Primary and secondary dispersal

Seeds will not be evenly dispersed throughout a habitat because they are subject to myriad abiotic and biotic factors. These may be categorized as primary dispersal (seed is dispersed from the parent plant to the ground) and secondary dispersal (seed is

Seeds on parent plant

Seeds on parent plant

Seed loss

Seed loss

Seed germination

Fig. 6.4. Movement and fates of seeds (based on Chambers and MacMahon, 1994).

Seed loss

Seed germination

Fig. 6.4. Movement and fates of seeds (based on Chambers and MacMahon, 1994).

subsequently moved to other sites) (Fig. 6.4).

The extent of primary dispersal is determined by the morphological characteristic of the seed. For example, small winged or plumed seeds (e.g. fleabanes, Erigeron spp.) travel further in wind than unadorned and relatively heavy seeds (e.g. pigweeds). Secondary dispersal is an important factor because it moves seeds horizontally away from or closer to the parent, or vertically deeper or shallower in the soil. The extent of secondary dispersal is dependent on seed characteristics and how they interact with abiotic factors (gravity, wind, rain and frost heaving) and the physical structure of the community (topography, vegetation and soil) (Chambers and MacMahon, 1994). Even slight changes in the physical structure can change secondary dispersal patterns. A slight change in soil particle size can determine whether a seed moves in response to wind. Secondary dispersal is further influenced by biotic factors. Many types of seed movement are the result of animals (digging, burrowing, scatter-hoarding). For example, the presence of earthworms, increases the depth at which annual bluegrass (Poa annua), common chickweed (Stellaria media) and shepherd's purse (Capsella bursa-pastoris) seeds are buried (van der Reest and Rogaar, 1988; Fig. 6.5). Animals show specific preferences for weed seed types, but their level of consumption is dependent on seed density (e.g. Cromar et al., 1999). Animals also have microsite pref-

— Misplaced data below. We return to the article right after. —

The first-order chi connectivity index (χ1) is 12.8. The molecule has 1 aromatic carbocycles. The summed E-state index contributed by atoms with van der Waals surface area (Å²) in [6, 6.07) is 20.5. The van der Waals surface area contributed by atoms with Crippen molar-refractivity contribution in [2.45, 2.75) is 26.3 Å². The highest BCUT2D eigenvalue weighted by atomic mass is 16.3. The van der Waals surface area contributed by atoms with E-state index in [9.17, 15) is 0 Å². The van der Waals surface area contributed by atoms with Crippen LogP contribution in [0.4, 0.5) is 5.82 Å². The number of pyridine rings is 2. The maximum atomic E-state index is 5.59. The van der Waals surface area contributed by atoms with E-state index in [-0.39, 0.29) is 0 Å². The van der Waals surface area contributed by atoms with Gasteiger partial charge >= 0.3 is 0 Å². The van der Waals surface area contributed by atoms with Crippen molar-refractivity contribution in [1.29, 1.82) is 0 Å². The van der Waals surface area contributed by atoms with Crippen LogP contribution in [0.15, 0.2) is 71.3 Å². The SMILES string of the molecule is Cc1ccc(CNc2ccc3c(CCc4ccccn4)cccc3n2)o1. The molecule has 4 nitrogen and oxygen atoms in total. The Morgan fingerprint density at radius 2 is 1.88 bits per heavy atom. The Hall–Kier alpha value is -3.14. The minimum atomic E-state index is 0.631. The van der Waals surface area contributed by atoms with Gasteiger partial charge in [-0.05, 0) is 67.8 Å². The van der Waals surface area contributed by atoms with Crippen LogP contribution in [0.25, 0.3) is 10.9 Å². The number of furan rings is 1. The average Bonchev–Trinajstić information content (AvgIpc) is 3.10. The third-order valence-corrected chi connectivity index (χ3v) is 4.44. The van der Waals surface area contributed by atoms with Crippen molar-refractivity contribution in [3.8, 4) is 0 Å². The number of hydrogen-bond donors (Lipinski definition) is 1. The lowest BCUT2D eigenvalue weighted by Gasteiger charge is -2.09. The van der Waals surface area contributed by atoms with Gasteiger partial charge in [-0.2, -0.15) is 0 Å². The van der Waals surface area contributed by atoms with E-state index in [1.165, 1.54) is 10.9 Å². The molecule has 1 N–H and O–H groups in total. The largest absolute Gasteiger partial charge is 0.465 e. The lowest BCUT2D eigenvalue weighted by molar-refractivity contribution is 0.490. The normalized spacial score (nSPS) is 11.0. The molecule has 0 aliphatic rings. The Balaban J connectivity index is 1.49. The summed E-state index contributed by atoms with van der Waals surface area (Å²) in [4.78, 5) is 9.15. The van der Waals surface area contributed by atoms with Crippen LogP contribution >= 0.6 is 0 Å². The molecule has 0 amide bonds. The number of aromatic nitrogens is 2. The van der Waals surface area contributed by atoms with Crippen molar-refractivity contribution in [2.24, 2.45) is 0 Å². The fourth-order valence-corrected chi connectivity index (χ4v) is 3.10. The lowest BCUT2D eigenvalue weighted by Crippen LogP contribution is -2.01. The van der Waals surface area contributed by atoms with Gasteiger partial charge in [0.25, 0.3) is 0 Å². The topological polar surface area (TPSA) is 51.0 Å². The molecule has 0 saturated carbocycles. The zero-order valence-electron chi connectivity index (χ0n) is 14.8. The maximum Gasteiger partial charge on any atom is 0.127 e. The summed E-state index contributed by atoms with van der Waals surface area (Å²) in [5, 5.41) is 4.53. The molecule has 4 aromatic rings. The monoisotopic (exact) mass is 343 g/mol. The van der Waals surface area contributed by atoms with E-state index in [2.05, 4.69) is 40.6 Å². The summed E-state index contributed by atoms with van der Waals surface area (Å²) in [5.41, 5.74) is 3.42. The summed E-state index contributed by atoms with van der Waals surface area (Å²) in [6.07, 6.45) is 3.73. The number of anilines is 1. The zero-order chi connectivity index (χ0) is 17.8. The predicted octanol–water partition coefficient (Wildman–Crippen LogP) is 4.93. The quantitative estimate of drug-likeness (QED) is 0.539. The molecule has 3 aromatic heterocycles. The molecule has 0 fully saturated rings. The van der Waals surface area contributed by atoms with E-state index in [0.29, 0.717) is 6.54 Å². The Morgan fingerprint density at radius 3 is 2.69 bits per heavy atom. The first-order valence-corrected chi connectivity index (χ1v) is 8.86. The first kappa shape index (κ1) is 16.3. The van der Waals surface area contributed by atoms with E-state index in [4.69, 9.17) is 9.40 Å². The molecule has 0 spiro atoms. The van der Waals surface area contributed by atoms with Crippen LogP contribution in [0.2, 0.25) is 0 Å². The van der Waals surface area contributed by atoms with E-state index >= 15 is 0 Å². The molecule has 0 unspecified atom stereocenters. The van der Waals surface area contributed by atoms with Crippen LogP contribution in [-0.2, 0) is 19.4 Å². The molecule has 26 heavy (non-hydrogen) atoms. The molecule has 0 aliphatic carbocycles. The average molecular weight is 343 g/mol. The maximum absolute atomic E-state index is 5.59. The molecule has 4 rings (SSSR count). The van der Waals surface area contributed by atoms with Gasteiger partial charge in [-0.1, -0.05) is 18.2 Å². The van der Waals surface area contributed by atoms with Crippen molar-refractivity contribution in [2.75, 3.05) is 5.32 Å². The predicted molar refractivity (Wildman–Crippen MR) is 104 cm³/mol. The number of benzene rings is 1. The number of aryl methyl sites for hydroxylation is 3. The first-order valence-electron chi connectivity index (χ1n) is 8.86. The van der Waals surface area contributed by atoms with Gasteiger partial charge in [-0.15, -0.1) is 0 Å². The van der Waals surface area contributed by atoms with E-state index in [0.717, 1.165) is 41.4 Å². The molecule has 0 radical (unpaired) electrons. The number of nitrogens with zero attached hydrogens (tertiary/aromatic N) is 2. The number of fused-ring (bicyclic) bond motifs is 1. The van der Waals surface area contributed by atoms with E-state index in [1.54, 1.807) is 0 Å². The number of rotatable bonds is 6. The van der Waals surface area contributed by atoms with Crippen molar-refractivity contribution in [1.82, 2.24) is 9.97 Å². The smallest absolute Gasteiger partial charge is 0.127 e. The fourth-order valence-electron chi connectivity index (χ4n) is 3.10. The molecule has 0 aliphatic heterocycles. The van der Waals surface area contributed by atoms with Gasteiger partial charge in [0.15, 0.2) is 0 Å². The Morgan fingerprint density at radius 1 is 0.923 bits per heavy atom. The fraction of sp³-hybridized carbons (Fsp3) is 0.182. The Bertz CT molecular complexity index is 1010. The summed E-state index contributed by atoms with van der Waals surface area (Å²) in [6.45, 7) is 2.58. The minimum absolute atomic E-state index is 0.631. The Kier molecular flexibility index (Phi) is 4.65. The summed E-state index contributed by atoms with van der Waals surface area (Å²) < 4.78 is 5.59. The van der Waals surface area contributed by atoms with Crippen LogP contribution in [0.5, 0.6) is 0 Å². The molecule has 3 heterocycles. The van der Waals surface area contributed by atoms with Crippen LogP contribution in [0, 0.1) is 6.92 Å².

Fig. 6.5. The effect of earthworms on the vertical distribution of annual bluegrass (Poa annua), common chickweed (Stellaria media), and shepherd's purse (Capsella bursa-pastoris) seed (redrawn from van der Reest and Rogaar, 1988).